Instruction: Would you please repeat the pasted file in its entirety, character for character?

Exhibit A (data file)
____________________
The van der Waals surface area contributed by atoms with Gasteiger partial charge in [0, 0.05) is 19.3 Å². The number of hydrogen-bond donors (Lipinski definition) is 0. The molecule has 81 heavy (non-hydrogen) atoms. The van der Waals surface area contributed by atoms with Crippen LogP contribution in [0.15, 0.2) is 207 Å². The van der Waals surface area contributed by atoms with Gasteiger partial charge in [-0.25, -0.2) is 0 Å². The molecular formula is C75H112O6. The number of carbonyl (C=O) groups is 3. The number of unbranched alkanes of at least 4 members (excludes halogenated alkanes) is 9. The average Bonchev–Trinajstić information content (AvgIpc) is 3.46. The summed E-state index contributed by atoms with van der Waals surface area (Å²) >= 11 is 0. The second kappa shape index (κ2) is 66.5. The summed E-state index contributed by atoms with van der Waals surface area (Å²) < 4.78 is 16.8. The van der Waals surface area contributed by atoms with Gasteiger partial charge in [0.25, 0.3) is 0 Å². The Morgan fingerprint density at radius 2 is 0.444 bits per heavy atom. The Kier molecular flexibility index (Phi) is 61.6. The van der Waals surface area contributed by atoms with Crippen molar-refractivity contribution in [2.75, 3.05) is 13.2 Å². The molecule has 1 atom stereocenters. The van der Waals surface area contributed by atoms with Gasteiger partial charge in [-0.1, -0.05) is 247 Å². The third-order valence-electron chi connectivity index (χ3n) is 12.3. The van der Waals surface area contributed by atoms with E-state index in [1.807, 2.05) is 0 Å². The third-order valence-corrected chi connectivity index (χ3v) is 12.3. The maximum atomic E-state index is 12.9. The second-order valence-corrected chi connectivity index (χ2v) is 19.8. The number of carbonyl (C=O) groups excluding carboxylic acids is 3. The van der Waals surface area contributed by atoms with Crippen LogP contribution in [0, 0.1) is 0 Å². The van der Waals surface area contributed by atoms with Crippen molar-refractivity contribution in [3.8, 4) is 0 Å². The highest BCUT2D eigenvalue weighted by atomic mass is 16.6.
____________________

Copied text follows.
The van der Waals surface area contributed by atoms with Gasteiger partial charge in [0, 0.05) is 19.3 Å². The number of hydrogen-bond donors (Lipinski definition) is 0. The molecule has 81 heavy (non-hydrogen) atoms. The van der Waals surface area contributed by atoms with Crippen LogP contribution in [0.15, 0.2) is 207 Å². The van der Waals surface area contributed by atoms with Gasteiger partial charge in [-0.25, -0.2) is 0 Å². The molecular formula is C75H112O6. The number of carbonyl (C=O) groups is 3. The number of unbranched alkanes of at least 4 members (excludes halogenated alkanes) is 9. The average Bonchev–Trinajstić information content (AvgIpc) is 3.46. The summed E-state index contributed by atoms with van der Waals surface area (Å²) >= 11 is 0. The second kappa shape index (κ2) is 66.5. The summed E-state index contributed by atoms with van der Waals surface area (Å²) < 4.78 is 16.8. The van der Waals surface area contributed by atoms with Gasteiger partial charge in [0.25, 0.3) is 0 Å². The Morgan fingerprint density at radius 2 is 0.444 bits per heavy atom. The Kier molecular flexibility index (Phi) is 61.6. The van der Waals surface area contributed by atoms with Crippen molar-refractivity contribution in [2.75, 3.05) is 13.2 Å². The molecule has 1 atom stereocenters. The van der Waals surface area contributed by atoms with Gasteiger partial charge in [-0.1, -0.05) is 247 Å². The third-order valence-electron chi connectivity index (χ3n) is 12.3. The van der Waals surface area contributed by atoms with E-state index in [1.807, 2.05) is 0 Å². The third-order valence-corrected chi connectivity index (χ3v) is 12.3. The maximum atomic E-state index is 12.9. The second-order valence-corrected chi connectivity index (χ2v) is 19.8. The number of carbonyl (C=O) groups excluding carboxylic acids is 3. The van der Waals surface area contributed by atoms with Crippen LogP contribution in [0, 0.1) is 0 Å². The van der Waals surface area contributed by atoms with Crippen molar-refractivity contribution in [3.8, 4) is 0 Å². The highest BCUT2D eigenvalue weighted by atomic mass is 16.6.